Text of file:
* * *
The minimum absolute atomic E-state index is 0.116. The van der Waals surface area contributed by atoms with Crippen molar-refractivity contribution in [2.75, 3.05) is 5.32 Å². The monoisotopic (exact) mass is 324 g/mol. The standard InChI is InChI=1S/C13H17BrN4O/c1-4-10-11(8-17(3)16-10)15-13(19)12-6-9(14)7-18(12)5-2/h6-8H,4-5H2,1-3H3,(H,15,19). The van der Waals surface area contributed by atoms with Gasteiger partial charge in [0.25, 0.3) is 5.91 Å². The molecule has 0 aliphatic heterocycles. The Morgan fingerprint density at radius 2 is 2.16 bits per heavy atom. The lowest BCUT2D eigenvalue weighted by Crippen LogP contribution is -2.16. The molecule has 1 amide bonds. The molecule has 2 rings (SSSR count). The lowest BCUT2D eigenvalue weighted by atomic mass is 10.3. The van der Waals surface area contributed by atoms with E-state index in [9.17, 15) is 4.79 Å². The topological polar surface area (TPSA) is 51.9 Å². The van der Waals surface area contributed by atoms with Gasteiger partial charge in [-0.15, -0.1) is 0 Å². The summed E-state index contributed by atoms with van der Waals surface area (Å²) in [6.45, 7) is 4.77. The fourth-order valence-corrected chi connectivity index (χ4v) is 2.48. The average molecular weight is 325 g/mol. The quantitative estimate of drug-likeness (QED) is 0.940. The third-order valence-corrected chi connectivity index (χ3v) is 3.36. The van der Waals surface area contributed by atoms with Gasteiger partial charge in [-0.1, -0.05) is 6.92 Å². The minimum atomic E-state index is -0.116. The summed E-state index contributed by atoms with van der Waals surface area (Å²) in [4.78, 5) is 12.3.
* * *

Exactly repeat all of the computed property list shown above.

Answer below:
The minimum absolute atomic E-state index is 0.116. The van der Waals surface area contributed by atoms with Crippen molar-refractivity contribution in [2.75, 3.05) is 5.32 Å². The monoisotopic (exact) mass is 324 g/mol. The standard InChI is InChI=1S/C13H17BrN4O/c1-4-10-11(8-17(3)16-10)15-13(19)12-6-9(14)7-18(12)5-2/h6-8H,4-5H2,1-3H3,(H,15,19). The van der Waals surface area contributed by atoms with Gasteiger partial charge in [0.25, 0.3) is 5.91 Å². The molecule has 0 aliphatic heterocycles. The Morgan fingerprint density at radius 2 is 2.16 bits per heavy atom. The lowest BCUT2D eigenvalue weighted by Crippen LogP contribution is -2.16. The molecule has 1 amide bonds. The molecule has 2 rings (SSSR count). The lowest BCUT2D eigenvalue weighted by atomic mass is 10.3. The van der Waals surface area contributed by atoms with E-state index in [9.17, 15) is 4.79 Å². The topological polar surface area (TPSA) is 51.9 Å². The van der Waals surface area contributed by atoms with Gasteiger partial charge in [-0.15, -0.1) is 0 Å². The summed E-state index contributed by atoms with van der Waals surface area (Å²) in [6.45, 7) is 4.77. The fourth-order valence-corrected chi connectivity index (χ4v) is 2.48. The average molecular weight is 325 g/mol. The quantitative estimate of drug-likeness (QED) is 0.940. The third-order valence-corrected chi connectivity index (χ3v) is 3.36. The van der Waals surface area contributed by atoms with Gasteiger partial charge in [-0.1, -0.05) is 6.92 Å². The minimum atomic E-state index is -0.116. The summed E-state index contributed by atoms with van der Waals surface area (Å²) in [4.78, 5) is 12.3.